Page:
The recent statistics published by the CBS (Central Bureau of Statistics) – 2011 of Nepal, recorded 513,321 people suffering from different types of disabilities. Due to the Maoist conflict which engulfed Nepal as well as the recent earthquakes, the number is likely to rise in the future. Therefore, a strong consideration is required to provide accessible infrastructures for the disabled population and give them a sense of independent survival. The new structures especially the public and government buildings need to be accessible for all irrespective of any disabilities. Another important factor are the roads and the pavements which I have noticed are not at all wheelchair accessible and most government buildings have similar situations as well. Besides the physical structures the information technology services provided by the government agencies as well as the private and public sectors also lack to provide such accessibility features. American Disability Act (ADA) and European Standard designed by ETSI for procurement of Information and Communications Technologies (ICT) provide guidelines to obtain accessible technologies. Therefore, the procurement, rebuilding and development processes must incorporate accessibility features in planning, designing and building physical structures as well as ICT infrastructures which can ensure equal participation from all the citizens and also emphasizes safety for all, even under natural calamities like the one we have faced recently.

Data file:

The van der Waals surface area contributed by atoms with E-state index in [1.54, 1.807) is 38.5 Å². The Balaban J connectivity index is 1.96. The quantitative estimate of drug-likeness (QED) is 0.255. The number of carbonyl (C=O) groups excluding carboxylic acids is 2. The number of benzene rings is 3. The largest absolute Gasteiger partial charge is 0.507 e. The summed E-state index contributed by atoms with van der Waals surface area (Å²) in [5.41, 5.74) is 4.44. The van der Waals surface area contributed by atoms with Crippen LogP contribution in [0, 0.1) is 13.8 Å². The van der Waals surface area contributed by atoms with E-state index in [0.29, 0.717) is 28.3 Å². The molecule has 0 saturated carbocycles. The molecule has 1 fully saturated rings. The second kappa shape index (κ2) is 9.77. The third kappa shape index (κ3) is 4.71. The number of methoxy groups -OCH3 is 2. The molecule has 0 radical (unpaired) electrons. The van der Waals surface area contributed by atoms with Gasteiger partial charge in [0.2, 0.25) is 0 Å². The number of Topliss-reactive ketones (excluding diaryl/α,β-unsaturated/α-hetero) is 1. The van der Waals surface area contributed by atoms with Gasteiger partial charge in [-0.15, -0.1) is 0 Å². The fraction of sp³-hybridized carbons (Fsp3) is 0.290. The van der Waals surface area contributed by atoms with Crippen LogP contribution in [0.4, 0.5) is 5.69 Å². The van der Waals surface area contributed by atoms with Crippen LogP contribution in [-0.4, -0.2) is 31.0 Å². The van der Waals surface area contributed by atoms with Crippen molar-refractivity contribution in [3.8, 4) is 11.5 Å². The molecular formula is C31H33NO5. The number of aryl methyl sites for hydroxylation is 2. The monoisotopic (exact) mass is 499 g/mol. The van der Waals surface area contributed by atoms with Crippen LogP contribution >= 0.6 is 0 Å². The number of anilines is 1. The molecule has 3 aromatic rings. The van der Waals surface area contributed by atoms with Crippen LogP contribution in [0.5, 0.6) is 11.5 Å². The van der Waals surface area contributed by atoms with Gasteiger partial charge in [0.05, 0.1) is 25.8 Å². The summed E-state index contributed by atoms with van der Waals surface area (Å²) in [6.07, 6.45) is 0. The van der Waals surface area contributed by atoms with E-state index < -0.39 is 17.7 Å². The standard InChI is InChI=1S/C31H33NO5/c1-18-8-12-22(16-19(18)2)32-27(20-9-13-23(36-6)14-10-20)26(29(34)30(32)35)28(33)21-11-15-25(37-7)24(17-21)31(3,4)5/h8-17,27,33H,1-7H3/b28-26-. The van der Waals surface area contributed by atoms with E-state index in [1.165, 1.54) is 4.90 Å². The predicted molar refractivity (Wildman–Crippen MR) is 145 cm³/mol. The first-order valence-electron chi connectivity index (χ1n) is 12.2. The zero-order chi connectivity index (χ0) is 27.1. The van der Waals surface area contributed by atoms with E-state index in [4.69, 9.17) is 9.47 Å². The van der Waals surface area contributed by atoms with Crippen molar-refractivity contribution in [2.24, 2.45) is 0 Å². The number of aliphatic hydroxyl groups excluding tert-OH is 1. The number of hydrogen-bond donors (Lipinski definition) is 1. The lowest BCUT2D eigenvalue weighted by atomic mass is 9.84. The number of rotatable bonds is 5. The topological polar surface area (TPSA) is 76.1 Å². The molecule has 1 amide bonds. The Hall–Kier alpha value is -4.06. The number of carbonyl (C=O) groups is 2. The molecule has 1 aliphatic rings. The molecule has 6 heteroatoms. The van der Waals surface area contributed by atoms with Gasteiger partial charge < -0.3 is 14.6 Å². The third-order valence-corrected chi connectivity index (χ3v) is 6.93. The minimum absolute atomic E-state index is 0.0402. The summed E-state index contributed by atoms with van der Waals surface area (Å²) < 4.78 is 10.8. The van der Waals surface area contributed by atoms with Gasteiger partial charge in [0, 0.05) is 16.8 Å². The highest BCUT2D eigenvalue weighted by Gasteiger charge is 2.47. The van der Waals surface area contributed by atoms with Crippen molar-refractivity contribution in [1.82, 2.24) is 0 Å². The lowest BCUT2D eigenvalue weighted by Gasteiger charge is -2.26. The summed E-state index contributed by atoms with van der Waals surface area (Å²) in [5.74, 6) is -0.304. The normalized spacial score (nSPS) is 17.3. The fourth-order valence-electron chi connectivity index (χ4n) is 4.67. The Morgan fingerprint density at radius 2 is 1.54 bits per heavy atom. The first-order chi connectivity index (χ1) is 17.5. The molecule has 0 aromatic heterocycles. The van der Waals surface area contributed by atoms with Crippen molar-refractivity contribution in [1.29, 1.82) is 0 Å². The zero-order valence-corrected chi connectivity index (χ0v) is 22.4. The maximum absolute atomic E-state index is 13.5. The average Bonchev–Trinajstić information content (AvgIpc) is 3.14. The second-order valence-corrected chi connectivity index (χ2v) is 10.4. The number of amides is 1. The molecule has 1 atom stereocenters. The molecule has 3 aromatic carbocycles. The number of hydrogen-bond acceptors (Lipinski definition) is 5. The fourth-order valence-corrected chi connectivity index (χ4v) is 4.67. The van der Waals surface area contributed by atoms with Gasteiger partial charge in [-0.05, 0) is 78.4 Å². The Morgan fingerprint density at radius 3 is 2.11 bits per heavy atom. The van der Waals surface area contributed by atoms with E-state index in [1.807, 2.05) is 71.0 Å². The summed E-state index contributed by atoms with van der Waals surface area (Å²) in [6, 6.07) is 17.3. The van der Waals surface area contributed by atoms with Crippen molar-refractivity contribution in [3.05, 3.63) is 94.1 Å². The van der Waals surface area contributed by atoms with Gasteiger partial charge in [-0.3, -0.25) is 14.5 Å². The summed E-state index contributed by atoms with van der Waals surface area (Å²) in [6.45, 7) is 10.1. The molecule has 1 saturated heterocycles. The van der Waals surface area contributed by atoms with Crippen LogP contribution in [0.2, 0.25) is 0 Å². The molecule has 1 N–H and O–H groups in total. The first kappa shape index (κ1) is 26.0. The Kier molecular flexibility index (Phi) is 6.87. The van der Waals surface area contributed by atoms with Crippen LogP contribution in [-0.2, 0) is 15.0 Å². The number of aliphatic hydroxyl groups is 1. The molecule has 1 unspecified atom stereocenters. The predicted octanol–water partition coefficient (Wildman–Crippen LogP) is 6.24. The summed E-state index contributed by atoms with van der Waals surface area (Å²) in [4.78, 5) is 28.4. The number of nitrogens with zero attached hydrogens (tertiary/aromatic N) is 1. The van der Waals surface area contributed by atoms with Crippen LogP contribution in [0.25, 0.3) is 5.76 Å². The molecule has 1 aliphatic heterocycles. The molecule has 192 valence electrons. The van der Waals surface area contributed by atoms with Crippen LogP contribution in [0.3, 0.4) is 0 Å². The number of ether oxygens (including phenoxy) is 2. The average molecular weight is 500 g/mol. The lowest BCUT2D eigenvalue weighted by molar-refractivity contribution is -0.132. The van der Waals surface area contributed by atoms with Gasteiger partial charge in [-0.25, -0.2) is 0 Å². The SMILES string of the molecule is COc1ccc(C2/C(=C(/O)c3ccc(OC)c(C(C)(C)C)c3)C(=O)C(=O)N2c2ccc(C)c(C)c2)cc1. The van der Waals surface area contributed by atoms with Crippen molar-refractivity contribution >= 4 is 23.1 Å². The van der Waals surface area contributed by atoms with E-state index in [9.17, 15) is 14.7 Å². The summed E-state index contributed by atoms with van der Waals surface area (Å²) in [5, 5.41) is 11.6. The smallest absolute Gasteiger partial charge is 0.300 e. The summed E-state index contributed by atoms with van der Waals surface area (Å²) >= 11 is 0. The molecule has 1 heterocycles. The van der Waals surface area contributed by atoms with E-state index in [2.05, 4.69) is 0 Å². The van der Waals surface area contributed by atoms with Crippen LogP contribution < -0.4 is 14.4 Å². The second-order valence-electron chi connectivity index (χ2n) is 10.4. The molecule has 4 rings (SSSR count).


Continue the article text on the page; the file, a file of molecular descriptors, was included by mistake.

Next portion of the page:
@suraz_shrs I really like the topic you chose for the challenge. Seems to me after over 3 months of exploring Kathmandu that the city obviously is light years away from what needs to be done - hence the number of people with disabilities you see moving around the capital is very small. Another problems is lack of relevant and up-to-date statistics, which would give the exact numbers of inhabitants of the city to start with, then - bring it down to numbers of people with certain types of disabilities. Then, there will be need for technical,psychological, social, economical assistance to make their lives more bearable.
Do you know any groups that either work with people with disabilities or are involved in lobbying for their rights somehow? I would be more than curious to hear about the ways they try to include and empower them. If you, yourself, are involved in this kind of social work, I would be extremely grateful to hear what is happening on this battlefield? How do people lobby for these particular rights? What kind of steps are being taken by the authorities?
As we know, it’s not about good practices as much as about implementation - we all know of countries with great educational systems, or with great healthcare - but the problem is how do other countries get there? Somehow replication of good practices is neither obvious nor easy in many places. I wonder what would be the right tactic for Nepal.